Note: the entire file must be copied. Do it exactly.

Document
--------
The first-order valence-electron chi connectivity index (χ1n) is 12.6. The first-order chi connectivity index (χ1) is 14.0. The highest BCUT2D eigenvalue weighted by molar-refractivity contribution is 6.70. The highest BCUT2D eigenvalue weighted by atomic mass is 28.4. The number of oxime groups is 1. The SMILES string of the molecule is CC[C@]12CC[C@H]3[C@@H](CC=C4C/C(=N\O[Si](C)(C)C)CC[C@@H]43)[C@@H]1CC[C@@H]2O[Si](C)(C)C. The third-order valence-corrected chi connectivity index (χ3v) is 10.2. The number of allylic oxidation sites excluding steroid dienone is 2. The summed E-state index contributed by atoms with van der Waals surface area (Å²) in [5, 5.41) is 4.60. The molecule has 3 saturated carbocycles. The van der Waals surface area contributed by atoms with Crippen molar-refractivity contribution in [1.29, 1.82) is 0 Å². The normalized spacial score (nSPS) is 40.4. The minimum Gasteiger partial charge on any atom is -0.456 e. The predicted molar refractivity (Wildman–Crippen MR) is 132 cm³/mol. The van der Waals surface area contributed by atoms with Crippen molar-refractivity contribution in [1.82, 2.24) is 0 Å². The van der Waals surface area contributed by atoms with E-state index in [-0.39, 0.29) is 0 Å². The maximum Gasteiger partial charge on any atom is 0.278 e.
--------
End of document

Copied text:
The first-order valence-electron chi connectivity index (χ1n) is 12.6. The first-order chi connectivity index (χ1) is 14.0. The highest BCUT2D eigenvalue weighted by molar-refractivity contribution is 6.70. The highest BCUT2D eigenvalue weighted by atomic mass is 28.4. The number of oxime groups is 1. The SMILES string of the molecule is CC[C@]12CC[C@H]3[C@@H](CC=C4C/C(=N\O[Si](C)(C)C)CC[C@@H]43)[C@@H]1CC[C@@H]2O[Si](C)(C)C. The third-order valence-corrected chi connectivity index (χ3v) is 10.2. The number of allylic oxidation sites excluding steroid dienone is 2. The summed E-state index contributed by atoms with van der Waals surface area (Å²) in [5, 5.41) is 4.60. The molecule has 3 saturated carbocycles. The van der Waals surface area contributed by atoms with Crippen molar-refractivity contribution in [1.29, 1.82) is 0 Å². The normalized spacial score (nSPS) is 40.4. The minimum Gasteiger partial charge on any atom is -0.456 e. The predicted molar refractivity (Wildman–Crippen MR) is 132 cm³/mol. The van der Waals surface area contributed by atoms with Crippen molar-refractivity contribution in [1.82, 2.24) is 0 Å². The van der Waals surface area contributed by atoms with E-state index in [-0.39, 0.29) is 0 Å². The maximum Gasteiger partial charge on any atom is 0.278 e.